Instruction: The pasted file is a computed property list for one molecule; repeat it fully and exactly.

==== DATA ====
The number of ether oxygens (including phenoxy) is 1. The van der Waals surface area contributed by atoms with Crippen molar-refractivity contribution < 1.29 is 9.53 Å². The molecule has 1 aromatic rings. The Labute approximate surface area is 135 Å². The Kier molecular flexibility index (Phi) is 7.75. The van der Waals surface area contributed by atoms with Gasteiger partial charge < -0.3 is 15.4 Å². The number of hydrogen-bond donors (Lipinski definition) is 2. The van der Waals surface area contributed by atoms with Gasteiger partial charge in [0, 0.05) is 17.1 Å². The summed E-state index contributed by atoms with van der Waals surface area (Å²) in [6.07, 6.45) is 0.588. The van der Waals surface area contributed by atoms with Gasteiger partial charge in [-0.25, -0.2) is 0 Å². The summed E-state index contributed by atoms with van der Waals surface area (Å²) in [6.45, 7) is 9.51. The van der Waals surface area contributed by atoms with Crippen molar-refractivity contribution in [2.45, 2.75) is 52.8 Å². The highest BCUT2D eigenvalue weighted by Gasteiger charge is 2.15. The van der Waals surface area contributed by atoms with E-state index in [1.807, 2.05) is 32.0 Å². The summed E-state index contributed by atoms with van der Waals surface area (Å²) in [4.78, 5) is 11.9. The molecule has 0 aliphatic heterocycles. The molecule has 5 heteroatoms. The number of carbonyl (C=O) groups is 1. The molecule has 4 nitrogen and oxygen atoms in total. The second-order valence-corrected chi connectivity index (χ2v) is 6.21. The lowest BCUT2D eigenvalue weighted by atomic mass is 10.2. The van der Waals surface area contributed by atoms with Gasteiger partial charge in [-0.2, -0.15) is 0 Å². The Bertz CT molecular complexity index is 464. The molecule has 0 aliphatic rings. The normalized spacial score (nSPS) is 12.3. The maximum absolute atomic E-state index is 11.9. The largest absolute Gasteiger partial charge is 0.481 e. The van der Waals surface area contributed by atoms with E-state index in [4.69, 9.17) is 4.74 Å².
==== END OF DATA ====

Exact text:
The number of ether oxygens (including phenoxy) is 1. The van der Waals surface area contributed by atoms with Crippen molar-refractivity contribution < 1.29 is 9.53 Å². The molecule has 1 aromatic rings. The Labute approximate surface area is 135 Å². The Kier molecular flexibility index (Phi) is 7.75. The van der Waals surface area contributed by atoms with Gasteiger partial charge < -0.3 is 15.4 Å². The number of hydrogen-bond donors (Lipinski definition) is 2. The van der Waals surface area contributed by atoms with Gasteiger partial charge in [0, 0.05) is 17.1 Å². The summed E-state index contributed by atoms with van der Waals surface area (Å²) in [6.07, 6.45) is 0.588. The van der Waals surface area contributed by atoms with Gasteiger partial charge in [-0.25, -0.2) is 0 Å². The summed E-state index contributed by atoms with van der Waals surface area (Å²) in [6.45, 7) is 9.51. The van der Waals surface area contributed by atoms with Crippen molar-refractivity contribution in [2.45, 2.75) is 52.8 Å². The highest BCUT2D eigenvalue weighted by Gasteiger charge is 2.15. The van der Waals surface area contributed by atoms with E-state index in [1.807, 2.05) is 32.0 Å². The summed E-state index contributed by atoms with van der Waals surface area (Å²) in [4.78, 5) is 11.9. The molecule has 0 aliphatic heterocycles. The molecule has 5 heteroatoms. The number of carbonyl (C=O) groups is 1. The molecule has 4 nitrogen and oxygen atoms in total. The second-order valence-corrected chi connectivity index (χ2v) is 6.21. The lowest BCUT2D eigenvalue weighted by atomic mass is 10.2. The van der Waals surface area contributed by atoms with Gasteiger partial charge in [-0.2, -0.15) is 0 Å². The Bertz CT molecular complexity index is 464. The molecule has 0 aliphatic rings. The normalized spacial score (nSPS) is 12.3. The maximum absolute atomic E-state index is 11.9. The largest absolute Gasteiger partial charge is 0.481 e. The van der Waals surface area contributed by atoms with E-state index in [4.69, 9.17) is 4.74 Å².